- Network Address Translation (NAT): NAT allows several machines to share a single public Internet address. Each machine behind NAT has its own private address and the same public address. There are many ways NAT is implemented, including (but not limited to) most broadband routers, Internet Connection Sharing™ (ICS), and a number of Linux firewalls. Many ISPs are also applying NAT to their subscribers as well. 
In this article, I will not describe exactly how to take care of the proxy
server configuration, if you have one. For one, there are so many different
firewalls out there, that to write down step-by-step procedures for configuring
would take up a lot of space; secondly, these are rather rare occurrences,
and if you had someone set it up, that person will very likely know how to
configure it (or whether it can be configured to accommodate multiplayer at
all). Only some of the most frequently used routers and firewalls are described
below, with step-by-step procedures of making them work with Emperor
Multiplayer. Needless to say, if your machine is protected by more than one
of those - by a router and by a firewall, or by two firewalls, etc. - you
will need to configure all of those.
Programmatic control of Internet traffic.
|A firewall protects your network from unwanted Internet traffic. The primary functions of a firewall are to let good traffic pass through while "bad" traffic gets blocked. The most important part of a firewall is its access control features that distinguish between good and bad traffic. Therefore, the problem of firewalls with Emperor is that they consider it "bad" traffic, because it does not use the normal ports, used for frequent communications, such as Internet surfing. Therefore, the main goal of configuring a firewall, is to let it know that Emperor Multiplayer is good traffic, and make it let it go through.|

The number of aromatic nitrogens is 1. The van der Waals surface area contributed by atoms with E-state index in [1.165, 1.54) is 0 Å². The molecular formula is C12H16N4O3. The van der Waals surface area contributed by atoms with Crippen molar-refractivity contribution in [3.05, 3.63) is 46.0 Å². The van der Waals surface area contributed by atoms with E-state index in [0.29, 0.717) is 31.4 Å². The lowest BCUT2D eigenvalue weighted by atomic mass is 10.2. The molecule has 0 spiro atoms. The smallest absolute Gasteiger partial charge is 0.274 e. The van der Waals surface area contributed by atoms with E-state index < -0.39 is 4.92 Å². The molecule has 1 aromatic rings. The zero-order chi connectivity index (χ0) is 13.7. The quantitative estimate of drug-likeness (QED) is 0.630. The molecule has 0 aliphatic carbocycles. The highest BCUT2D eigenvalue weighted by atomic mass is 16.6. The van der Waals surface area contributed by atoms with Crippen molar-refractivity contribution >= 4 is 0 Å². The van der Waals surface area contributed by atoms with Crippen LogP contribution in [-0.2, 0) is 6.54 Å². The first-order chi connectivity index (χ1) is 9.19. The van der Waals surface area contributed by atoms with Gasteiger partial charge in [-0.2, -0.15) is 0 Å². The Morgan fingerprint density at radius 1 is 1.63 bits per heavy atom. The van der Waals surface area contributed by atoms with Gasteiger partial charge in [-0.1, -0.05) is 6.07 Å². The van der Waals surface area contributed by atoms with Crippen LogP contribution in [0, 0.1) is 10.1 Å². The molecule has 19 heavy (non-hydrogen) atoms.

Here are several of the most common firewalls that cause problems for people:
- Windows XP - Note that Windows XP has a built-in firewall, which is turned on by default, so even if you are not aware of it's presence, it is still there. Make sure to check out this page if you use Windows XP.
- McAfee Firewall
- Norton Firewall
So, what's a router any way?
A router is a device that determines the next network point to which a packet
(data) should be forwarded toward its final destination. The router is connected
to at least two networks (Internet and your network) and decides which way
to send each information packet based on its current understanding of the
state of the networks it is connected to. A router is located at any juncture
of networks or gateway, including each Internet point-of-presence. A router
is often included as part of a network switch.
For convenience reasons, routers often have built-in firewalls. Configuring software firewalls installed directly on your computer was discussed in the previous section. The firewalls installed on routers can be configured in a similar manner. The only difference is that you will very likely need to connect to your router through an HTML interface, using your Internet browser. Router manual usually have the instructions on configuring their built-in firewalls. So use them as your resource.
Here are the step-by-step instructions on setting up the most commonly used routers to work with Emperor multiplayer:top
 Taken directly from the "Internet Security" article under the help tab of the lobby.